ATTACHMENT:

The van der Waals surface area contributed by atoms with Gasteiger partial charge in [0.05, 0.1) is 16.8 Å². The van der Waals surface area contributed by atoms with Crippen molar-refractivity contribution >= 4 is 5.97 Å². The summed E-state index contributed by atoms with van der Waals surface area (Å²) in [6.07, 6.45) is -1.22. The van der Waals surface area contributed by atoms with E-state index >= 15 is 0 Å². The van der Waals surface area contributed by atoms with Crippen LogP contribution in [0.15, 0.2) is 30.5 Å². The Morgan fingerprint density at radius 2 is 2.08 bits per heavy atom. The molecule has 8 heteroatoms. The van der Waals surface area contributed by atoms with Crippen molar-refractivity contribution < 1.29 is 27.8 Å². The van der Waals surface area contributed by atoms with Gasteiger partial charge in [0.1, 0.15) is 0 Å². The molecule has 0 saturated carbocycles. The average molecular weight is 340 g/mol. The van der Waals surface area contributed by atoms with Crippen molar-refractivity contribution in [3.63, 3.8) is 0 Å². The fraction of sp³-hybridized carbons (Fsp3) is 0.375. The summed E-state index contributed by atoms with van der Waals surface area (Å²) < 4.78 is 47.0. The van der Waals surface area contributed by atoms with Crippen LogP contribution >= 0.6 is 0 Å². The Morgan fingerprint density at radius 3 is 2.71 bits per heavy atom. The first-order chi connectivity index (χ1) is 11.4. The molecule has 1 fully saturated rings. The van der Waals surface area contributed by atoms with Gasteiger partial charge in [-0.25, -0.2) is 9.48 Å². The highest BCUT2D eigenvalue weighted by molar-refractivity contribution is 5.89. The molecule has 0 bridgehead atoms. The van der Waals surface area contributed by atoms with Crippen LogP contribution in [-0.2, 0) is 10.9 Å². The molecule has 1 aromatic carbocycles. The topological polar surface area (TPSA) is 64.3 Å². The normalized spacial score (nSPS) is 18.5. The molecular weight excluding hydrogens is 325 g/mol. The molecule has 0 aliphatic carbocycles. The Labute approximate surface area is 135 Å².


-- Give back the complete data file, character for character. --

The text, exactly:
The van der Waals surface area contributed by atoms with Gasteiger partial charge in [0.05, 0.1) is 16.8 Å². The van der Waals surface area contributed by atoms with Crippen molar-refractivity contribution >= 4 is 5.97 Å². The summed E-state index contributed by atoms with van der Waals surface area (Å²) in [6.07, 6.45) is -1.22. The van der Waals surface area contributed by atoms with E-state index >= 15 is 0 Å². The van der Waals surface area contributed by atoms with Crippen LogP contribution in [0.15, 0.2) is 30.5 Å². The Morgan fingerprint density at radius 2 is 2.08 bits per heavy atom. The molecule has 8 heteroatoms. The van der Waals surface area contributed by atoms with Crippen molar-refractivity contribution < 1.29 is 27.8 Å². The van der Waals surface area contributed by atoms with Gasteiger partial charge in [0.1, 0.15) is 0 Å². The molecule has 0 saturated carbocycles. The average molecular weight is 340 g/mol. The van der Waals surface area contributed by atoms with Crippen molar-refractivity contribution in [3.63, 3.8) is 0 Å². The fraction of sp³-hybridized carbons (Fsp3) is 0.375. The summed E-state index contributed by atoms with van der Waals surface area (Å²) < 4.78 is 47.0. The van der Waals surface area contributed by atoms with Crippen LogP contribution >= 0.6 is 0 Å². The Morgan fingerprint density at radius 3 is 2.71 bits per heavy atom. The first-order chi connectivity index (χ1) is 11.4. The molecule has 1 fully saturated rings. The van der Waals surface area contributed by atoms with Gasteiger partial charge in [-0.25, -0.2) is 9.48 Å². The highest BCUT2D eigenvalue weighted by molar-refractivity contribution is 5.89. The molecule has 0 bridgehead atoms. The van der Waals surface area contributed by atoms with Crippen LogP contribution in [-0.2, 0) is 10.9 Å². The molecule has 1 aromatic carbocycles. The topological polar surface area (TPSA) is 64.3 Å². The normalized spacial score (nSPS) is 18.5. The molecular weight excluding hydrogens is 325 g/mol. The molecule has 0 aliphatic carbocycles. The Labute approximate surface area is 135 Å².